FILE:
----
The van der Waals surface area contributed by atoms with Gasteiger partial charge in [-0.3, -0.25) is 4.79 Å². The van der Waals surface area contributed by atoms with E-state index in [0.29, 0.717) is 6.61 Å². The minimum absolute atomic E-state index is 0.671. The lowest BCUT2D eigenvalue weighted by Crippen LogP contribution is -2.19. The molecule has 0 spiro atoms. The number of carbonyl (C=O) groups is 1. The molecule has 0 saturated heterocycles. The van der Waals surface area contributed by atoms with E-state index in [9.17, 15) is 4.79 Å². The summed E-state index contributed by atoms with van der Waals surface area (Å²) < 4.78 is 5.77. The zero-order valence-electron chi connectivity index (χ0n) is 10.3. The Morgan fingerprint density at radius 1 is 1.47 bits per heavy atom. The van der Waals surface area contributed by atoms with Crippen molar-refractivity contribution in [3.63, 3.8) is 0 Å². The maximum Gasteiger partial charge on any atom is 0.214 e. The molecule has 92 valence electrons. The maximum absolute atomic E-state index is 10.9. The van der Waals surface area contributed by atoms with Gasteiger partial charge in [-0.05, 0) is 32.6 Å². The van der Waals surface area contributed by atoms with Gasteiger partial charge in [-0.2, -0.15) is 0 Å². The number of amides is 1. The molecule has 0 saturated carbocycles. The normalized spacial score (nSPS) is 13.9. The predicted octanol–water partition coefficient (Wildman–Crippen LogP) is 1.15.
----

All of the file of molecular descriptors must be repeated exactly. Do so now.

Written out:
The van der Waals surface area contributed by atoms with Gasteiger partial charge in [-0.3, -0.25) is 4.79 Å². The van der Waals surface area contributed by atoms with E-state index in [0.29, 0.717) is 6.61 Å². The minimum absolute atomic E-state index is 0.671. The lowest BCUT2D eigenvalue weighted by Crippen LogP contribution is -2.19. The molecule has 0 spiro atoms. The number of carbonyl (C=O) groups is 1. The molecule has 0 saturated heterocycles. The van der Waals surface area contributed by atoms with E-state index in [9.17, 15) is 4.79 Å². The summed E-state index contributed by atoms with van der Waals surface area (Å²) < 4.78 is 5.77. The zero-order valence-electron chi connectivity index (χ0n) is 10.3. The Morgan fingerprint density at radius 1 is 1.47 bits per heavy atom. The van der Waals surface area contributed by atoms with Crippen molar-refractivity contribution in [3.63, 3.8) is 0 Å². The maximum Gasteiger partial charge on any atom is 0.214 e. The molecule has 92 valence electrons. The maximum absolute atomic E-state index is 10.9. The van der Waals surface area contributed by atoms with Gasteiger partial charge in [-0.05, 0) is 32.6 Å². The van der Waals surface area contributed by atoms with Gasteiger partial charge in [-0.2, -0.15) is 0 Å². The number of amides is 1. The molecule has 0 saturated carbocycles. The normalized spacial score (nSPS) is 13.9. The predicted octanol–water partition coefficient (Wildman–Crippen LogP) is 1.15.